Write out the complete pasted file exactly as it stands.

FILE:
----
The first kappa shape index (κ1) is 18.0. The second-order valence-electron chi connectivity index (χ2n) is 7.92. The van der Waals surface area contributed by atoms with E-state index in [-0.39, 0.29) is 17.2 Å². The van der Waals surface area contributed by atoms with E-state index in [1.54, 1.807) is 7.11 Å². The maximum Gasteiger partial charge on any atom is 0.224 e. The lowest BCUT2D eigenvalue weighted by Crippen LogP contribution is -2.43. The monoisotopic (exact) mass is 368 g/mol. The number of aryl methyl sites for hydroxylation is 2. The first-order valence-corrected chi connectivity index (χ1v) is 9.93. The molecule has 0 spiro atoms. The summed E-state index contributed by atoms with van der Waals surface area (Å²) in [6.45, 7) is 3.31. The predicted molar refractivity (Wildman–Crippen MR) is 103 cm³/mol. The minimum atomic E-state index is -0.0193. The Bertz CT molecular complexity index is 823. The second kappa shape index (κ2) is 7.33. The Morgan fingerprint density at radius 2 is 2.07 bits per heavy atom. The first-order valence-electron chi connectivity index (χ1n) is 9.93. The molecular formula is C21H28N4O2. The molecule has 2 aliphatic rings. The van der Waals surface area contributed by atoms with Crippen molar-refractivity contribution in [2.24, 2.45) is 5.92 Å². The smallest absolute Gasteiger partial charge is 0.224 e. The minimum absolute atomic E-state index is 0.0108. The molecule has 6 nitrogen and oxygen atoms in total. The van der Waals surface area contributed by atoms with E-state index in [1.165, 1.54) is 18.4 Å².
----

The first kappa shape index (κ1) is 18.0. The second-order valence-electron chi connectivity index (χ2n) is 7.92. The van der Waals surface area contributed by atoms with E-state index in [-0.39, 0.29) is 17.2 Å². The van der Waals surface area contributed by atoms with E-state index in [1.54, 1.807) is 7.11 Å². The maximum Gasteiger partial charge on any atom is 0.224 e. The lowest BCUT2D eigenvalue weighted by Crippen LogP contribution is -2.43. The monoisotopic (exact) mass is 368 g/mol. The number of aryl methyl sites for hydroxylation is 2. The first-order valence-corrected chi connectivity index (χ1v) is 9.93. The molecule has 0 spiro atoms. The summed E-state index contributed by atoms with van der Waals surface area (Å²) in [6.45, 7) is 3.31. The predicted molar refractivity (Wildman–Crippen MR) is 103 cm³/mol. The minimum atomic E-state index is -0.0193. The Bertz CT molecular complexity index is 823. The second kappa shape index (κ2) is 7.33. The Morgan fingerprint density at radius 2 is 2.07 bits per heavy atom. The first-order valence-electron chi connectivity index (χ1n) is 9.93. The molecular formula is C21H28N4O2. The molecule has 2 aliphatic rings. The van der Waals surface area contributed by atoms with Crippen molar-refractivity contribution in [2.24, 2.45) is 5.92 Å². The smallest absolute Gasteiger partial charge is 0.224 e. The minimum absolute atomic E-state index is 0.0108. The molecule has 6 nitrogen and oxygen atoms in total. The van der Waals surface area contributed by atoms with E-state index in [1.165, 1.54) is 18.4 Å².